When someone sneezes, it’s almost a reflex for most people to say, “Bless you” – or “Gesundheit.” But in one classroom, saying “Bless you” got kids’ grades lowered. Experts aren’t sure where the “Bless you” custom came from – but it’s been around for nearly 2000 years.

Some say it’s because sneezing was a symptom of bubonic plague.  So, blessing someone was thought to protect them from the disease. Others point to an ancient belief that a sneeze ejected your soul from your body.  And that a blessing was the only way to get it back. Whatever its origin, many people compare it to saying “excuse me” when you step on somebody’s foot.

But at a high school in Northern California, one teacher believes that talking of any kind is disruptive - and takes away time from class. So, he began docking student scores if they said, “bless you” in class.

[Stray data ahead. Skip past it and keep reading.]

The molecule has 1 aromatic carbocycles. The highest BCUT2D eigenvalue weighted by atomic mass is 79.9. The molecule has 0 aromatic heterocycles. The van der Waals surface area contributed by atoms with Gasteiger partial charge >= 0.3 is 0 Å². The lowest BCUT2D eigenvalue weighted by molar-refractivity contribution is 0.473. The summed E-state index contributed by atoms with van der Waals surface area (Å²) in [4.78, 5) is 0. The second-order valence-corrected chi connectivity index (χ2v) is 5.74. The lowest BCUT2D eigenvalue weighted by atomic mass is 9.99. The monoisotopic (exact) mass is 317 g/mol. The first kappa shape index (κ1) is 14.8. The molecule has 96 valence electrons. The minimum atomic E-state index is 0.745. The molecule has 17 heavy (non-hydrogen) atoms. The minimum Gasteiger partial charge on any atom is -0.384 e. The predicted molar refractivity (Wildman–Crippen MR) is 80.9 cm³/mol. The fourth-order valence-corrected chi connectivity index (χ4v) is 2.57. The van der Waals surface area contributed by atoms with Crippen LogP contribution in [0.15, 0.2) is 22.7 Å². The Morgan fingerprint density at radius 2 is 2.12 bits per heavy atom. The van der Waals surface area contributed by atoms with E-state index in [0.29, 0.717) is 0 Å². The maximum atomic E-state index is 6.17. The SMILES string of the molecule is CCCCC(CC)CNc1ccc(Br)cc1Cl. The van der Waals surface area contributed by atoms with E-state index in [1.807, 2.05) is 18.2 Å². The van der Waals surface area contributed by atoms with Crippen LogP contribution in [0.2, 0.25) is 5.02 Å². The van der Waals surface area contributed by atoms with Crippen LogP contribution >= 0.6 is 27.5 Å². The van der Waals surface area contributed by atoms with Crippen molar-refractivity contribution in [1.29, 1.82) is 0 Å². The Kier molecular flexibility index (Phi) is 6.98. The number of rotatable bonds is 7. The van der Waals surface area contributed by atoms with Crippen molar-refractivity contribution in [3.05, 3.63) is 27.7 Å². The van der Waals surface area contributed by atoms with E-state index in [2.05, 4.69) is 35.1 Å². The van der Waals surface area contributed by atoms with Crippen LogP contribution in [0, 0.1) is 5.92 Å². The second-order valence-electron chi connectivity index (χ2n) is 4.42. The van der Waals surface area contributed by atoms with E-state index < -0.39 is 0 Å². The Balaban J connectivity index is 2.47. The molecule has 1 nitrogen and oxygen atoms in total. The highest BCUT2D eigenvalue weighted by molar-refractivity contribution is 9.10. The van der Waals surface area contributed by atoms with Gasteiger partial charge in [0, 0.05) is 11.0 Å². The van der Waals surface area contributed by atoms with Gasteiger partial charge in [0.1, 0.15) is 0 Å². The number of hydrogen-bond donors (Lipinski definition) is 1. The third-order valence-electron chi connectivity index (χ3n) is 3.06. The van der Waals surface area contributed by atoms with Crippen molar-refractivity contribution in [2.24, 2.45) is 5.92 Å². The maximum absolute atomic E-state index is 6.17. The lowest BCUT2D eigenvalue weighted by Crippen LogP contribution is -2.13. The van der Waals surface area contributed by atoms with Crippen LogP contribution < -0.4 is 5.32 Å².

Some parents were angry, saying that his rule was anti-religious. Others were upset that a common courtesy was labeled disruptive. But the teacher defended his decision – saying this isn’t a dispute over courtesy. He believes the students were sneezing on purpose – just to disrupt class. The school district is investigating the situation. And we’ll keep you posted on the progress.